Learn how meditation helps fighting stress
Have you ever notice how calm and centered are the persons who practice meditation? What happens in their minds? Recent scientific discoveries show that meditation practice changes brain activity and structure. By changing the mental state, meditation provides many health benefits. On hectic days, meditation can be a wonderful tool against stress.
The buzz of modern life
Modern life can be stressful. There is no time to stop. People do not eat, rest, sleep, or relax properly. There is no time to waste. We bring work home, as mobiles and e-mails made us reachable all the time. Besides, we are flooded with information 24/7. Different types of media bring us never-ending news. The outcome of living la vida loca is a stressful population on the verge of a nervous breakdown. Burnout rates have been increasing everywhere since the past decade. We are emotionally exhausted and see our performance drop drastically day after day. Even teenagers and children show signs of stress.
How is stress triggered?
In the brain, the stress mechanism starts with a negative stimulus. The cerebellar tonsil responds to the stimulus triggering the alarm. The thalamus, the main broadcaster station for sensorial information sends a message to the brainstem. The brainstem releases norepinephrine that spreads throughout the brain. The sympathetic nervous system (SNS) sends signals to the main organs and muscle groups to prepare the body for action. The hypothalamus, which regulates primal instincts, signalize to the pituitary gland activate stress hormones. Finally, the pituitary gland sends signals to the adrenal glands to release epinephrine (adrenaline) and cortisol.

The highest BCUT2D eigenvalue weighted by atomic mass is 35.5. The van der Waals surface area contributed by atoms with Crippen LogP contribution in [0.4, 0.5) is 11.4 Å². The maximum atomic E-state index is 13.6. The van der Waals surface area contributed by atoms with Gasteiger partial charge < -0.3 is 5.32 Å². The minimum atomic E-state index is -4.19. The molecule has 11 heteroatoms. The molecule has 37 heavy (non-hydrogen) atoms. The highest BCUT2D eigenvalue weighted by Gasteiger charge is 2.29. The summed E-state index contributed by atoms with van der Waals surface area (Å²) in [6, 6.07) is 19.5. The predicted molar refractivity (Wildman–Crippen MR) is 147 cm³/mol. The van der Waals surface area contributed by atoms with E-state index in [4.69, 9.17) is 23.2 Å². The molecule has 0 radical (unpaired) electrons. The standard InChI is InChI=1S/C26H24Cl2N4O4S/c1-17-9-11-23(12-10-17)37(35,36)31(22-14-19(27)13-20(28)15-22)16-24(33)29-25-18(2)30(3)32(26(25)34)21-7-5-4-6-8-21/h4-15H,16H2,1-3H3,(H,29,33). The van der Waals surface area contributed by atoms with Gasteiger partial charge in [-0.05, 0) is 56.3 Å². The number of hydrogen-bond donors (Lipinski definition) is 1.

This complex process takes only one of two seconds. The adrenaline increases the heart beat and dilates de pupils, so we can move faster and see well. The norepinephrine deviates blood to large muscle groups and dilates the bronchioles for greater gas exchange, making us ready to fight or flee. The cortisol paralyzes the immunological system to reduce inflammation from possible wounds. It also induces the brainstem to stimulate the cerebellar tonsil again, repeating the cycle over and over again. The process intensifies emotions and makes the entire brain ready for action. At the same time, the activity of the prefrontal cortex is inhibited. The prefrontal cortex is responsible for setting objectives, plans, and commanding actions. Now it is clear why we cannot think straight under stress.
Stress: a villain or hero?
The stress mechanism was vital for the survival of our ancestors when hunting, fighting enemy tribes or running from predators. In the past, negative experiences had a greater impact on survival, and it was natural for the brain to be more affected by bad news.
In spite of the changes in our environment over time, our brain still shows the same response to stress and the same neural structures. When human lifespan was around 40 years, the benefits of stress in the short term overcame its long-term damages. However, in long-living humans, the constant stress can bring many health problems. Here are some examples:
- Gastro-intestinal: ulcer, colitis, irritable bowel syndrome, diarrhea, and constipation
- Immunological: frequent colds, slow cicatrization, and vulnerability to infections
- Cardiovascular: arterial stiffening and heart attacks
- Endocrinal: diabetes type 2, pre-menstrual syndrome, erectile dysfunction, and libido decrease
- Emotional: anxiety, depression, burnout, and bad humor
In spite of all that, a little bit of stress can still be beneficial sometimes, the problem arises from the overstimulation of the stress mechanism.
The good news is that the brain has neuroplasticity, i.e., it changes with use similarly to the way the body changes with exercise. Therefore, it is possible to change the cyclic self-destructive process we inherited from our ancestors.